Hillary Clinton’s campaign had every reason to start Election Day feeling confident. Clinton had led consistently in the polls since Donald Trump declared for president. Despite a rocky last week of the campaign, forecasters were debating only whether her victory was likely or all but guaranteed.Things look a lot different 12 hours later.Donald Trump is having a better election night than anyone expected going into Tuesday. He’s kept races tight or won outright in the three states he needed to win to have a shot at the White House.And his strong performance among rural and white voters, including in areas that have traditionally voted Democratic, suggests that Clinton’s rock-solid “firewall” — Virginia, New Hampshire, Colorado, Wisconsin, Michigan, and Pennsylvania — might not hold after all.
Trump won or is winning in Ohio, Florida, and North Carolina
Trump had three states he needed to win to keep a path to victory open: Ohio, North Carolina, and Florida. He’s either won or is on track to win in all of them.None of these states were must-wins for Clinton, who has a path to 270 electoral votes and the presidency without them. But they were states where Trump had to be victorious in order to keep his path to the presidency open.The polls in all three states have been tight, but going into Election Day they generally showed Clinton leading. So Trump’s victories, while not totally outside the realm of possibility, are surprising. More than surprising: stunning. As CNN has checked in on races, anchors repeatedly have said they’re shocked that they’re even discussing the possibility of a Trump presidency seriously.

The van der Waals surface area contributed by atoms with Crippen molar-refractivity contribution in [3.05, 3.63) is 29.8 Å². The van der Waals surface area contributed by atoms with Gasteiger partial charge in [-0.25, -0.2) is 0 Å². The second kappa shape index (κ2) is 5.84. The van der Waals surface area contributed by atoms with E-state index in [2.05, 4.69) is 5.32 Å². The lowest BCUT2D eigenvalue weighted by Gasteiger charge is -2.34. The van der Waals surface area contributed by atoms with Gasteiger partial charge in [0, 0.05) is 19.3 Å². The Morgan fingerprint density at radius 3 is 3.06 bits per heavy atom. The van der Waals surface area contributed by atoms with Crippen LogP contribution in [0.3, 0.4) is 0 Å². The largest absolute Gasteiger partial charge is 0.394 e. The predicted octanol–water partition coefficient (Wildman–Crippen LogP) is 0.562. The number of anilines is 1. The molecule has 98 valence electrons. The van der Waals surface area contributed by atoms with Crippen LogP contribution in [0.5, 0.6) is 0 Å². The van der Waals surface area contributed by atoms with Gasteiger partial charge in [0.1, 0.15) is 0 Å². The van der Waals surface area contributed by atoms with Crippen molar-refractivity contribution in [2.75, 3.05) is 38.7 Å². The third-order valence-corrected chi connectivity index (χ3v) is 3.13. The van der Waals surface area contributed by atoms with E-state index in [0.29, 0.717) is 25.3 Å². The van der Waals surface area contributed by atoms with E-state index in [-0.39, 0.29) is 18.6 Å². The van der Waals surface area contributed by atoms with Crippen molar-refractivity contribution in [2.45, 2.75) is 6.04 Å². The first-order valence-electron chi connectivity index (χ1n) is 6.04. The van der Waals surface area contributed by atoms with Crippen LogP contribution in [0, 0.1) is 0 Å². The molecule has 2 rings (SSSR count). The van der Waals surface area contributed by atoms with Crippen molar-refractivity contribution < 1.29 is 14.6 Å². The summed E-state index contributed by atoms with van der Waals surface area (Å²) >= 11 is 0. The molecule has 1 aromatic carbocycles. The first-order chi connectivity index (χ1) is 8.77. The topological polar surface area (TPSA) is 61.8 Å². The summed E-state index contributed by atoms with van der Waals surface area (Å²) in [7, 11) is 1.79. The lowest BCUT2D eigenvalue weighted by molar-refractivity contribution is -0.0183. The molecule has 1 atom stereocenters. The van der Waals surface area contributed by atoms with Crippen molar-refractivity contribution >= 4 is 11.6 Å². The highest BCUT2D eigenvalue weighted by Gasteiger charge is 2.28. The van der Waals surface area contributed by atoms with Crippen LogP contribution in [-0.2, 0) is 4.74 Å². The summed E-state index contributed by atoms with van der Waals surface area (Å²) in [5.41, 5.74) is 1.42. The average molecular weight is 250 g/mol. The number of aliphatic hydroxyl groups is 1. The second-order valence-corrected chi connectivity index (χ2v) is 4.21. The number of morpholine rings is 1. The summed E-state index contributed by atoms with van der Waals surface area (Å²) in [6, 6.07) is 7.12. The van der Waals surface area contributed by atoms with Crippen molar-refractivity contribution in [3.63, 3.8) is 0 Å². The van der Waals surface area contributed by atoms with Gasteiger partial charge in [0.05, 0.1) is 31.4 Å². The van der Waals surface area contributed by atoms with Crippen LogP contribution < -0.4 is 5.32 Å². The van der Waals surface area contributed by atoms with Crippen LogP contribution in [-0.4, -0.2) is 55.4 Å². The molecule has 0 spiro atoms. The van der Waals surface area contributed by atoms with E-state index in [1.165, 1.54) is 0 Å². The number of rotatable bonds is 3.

Clinton’s firewall is holding — so far
The good news for the Clinton campaign, if there is good news, is that the states Clinton needed to win she’s won, so far.Major networks have called Colorado and Virginia, two states in the six-state “firewall” that would provide the 270 votes she needs for the presidency, for Clinton. The other four states — New Hampshire, Wisconsin, Michigan, and Pennsylvania — are still counting votes and are too close to call.Those states have traditionally voted for Democrats. But they also have fewer nonwhite voters, a group that has turned out strongly for Clinton, as a share of the population than Florida or North Carolina. Trump’s strong performance so far has relied on his ability to turn out white voters in his favor. The question is whether traditional partisanship will win out, or whether Clinton is in for a shocking defeat.